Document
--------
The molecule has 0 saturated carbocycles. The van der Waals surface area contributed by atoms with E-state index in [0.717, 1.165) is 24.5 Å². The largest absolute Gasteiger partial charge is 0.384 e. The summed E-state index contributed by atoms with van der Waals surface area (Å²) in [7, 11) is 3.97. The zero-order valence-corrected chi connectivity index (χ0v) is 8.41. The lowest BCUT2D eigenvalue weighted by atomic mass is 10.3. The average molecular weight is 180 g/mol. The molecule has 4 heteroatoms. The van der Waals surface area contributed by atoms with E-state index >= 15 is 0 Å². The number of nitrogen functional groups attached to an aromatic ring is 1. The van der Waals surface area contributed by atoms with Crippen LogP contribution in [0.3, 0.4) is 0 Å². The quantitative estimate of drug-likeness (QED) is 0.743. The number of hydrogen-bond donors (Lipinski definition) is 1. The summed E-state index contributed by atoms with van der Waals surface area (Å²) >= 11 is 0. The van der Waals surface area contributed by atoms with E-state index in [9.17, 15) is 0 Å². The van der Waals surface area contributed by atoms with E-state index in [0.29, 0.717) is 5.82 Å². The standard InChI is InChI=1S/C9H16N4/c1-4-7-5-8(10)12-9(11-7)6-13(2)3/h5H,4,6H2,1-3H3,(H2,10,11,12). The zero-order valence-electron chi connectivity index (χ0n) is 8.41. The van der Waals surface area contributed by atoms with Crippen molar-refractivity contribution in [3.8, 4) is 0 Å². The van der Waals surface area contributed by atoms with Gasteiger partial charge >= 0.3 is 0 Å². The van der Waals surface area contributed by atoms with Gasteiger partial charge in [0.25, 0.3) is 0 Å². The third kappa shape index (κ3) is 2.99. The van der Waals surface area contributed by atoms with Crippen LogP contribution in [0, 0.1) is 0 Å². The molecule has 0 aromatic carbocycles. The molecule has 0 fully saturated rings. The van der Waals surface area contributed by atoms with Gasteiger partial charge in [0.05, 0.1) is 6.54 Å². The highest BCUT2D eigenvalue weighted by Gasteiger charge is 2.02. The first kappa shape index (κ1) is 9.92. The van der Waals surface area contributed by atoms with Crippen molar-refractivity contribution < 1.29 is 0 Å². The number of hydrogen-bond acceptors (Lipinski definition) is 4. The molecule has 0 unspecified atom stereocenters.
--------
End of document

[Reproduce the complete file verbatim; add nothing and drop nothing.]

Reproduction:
The molecule has 0 saturated carbocycles. The van der Waals surface area contributed by atoms with E-state index in [0.717, 1.165) is 24.5 Å². The largest absolute Gasteiger partial charge is 0.384 e. The summed E-state index contributed by atoms with van der Waals surface area (Å²) in [7, 11) is 3.97. The zero-order valence-corrected chi connectivity index (χ0v) is 8.41. The lowest BCUT2D eigenvalue weighted by atomic mass is 10.3. The average molecular weight is 180 g/mol. The molecule has 4 heteroatoms. The van der Waals surface area contributed by atoms with E-state index >= 15 is 0 Å². The number of nitrogen functional groups attached to an aromatic ring is 1. The van der Waals surface area contributed by atoms with Crippen LogP contribution in [0.3, 0.4) is 0 Å². The quantitative estimate of drug-likeness (QED) is 0.743. The number of hydrogen-bond donors (Lipinski definition) is 1. The summed E-state index contributed by atoms with van der Waals surface area (Å²) >= 11 is 0. The van der Waals surface area contributed by atoms with E-state index in [9.17, 15) is 0 Å². The van der Waals surface area contributed by atoms with E-state index in [0.29, 0.717) is 5.82 Å². The standard InChI is InChI=1S/C9H16N4/c1-4-7-5-8(10)12-9(11-7)6-13(2)3/h5H,4,6H2,1-3H3,(H2,10,11,12). The zero-order valence-electron chi connectivity index (χ0n) is 8.41. The van der Waals surface area contributed by atoms with Crippen molar-refractivity contribution in [3.8, 4) is 0 Å². The van der Waals surface area contributed by atoms with Gasteiger partial charge >= 0.3 is 0 Å². The van der Waals surface area contributed by atoms with Gasteiger partial charge in [0.25, 0.3) is 0 Å². The third kappa shape index (κ3) is 2.99. The van der Waals surface area contributed by atoms with Crippen LogP contribution in [0, 0.1) is 0 Å². The molecule has 0 aromatic carbocycles. The molecule has 0 fully saturated rings. The van der Waals surface area contributed by atoms with Gasteiger partial charge in [0.05, 0.1) is 6.54 Å². The highest BCUT2D eigenvalue weighted by Gasteiger charge is 2.02. The first kappa shape index (κ1) is 9.92. The van der Waals surface area contributed by atoms with Crippen molar-refractivity contribution < 1.29 is 0 Å². The number of hydrogen-bond acceptors (Lipinski definition) is 4. The molecule has 0 unspecified atom stereocenters.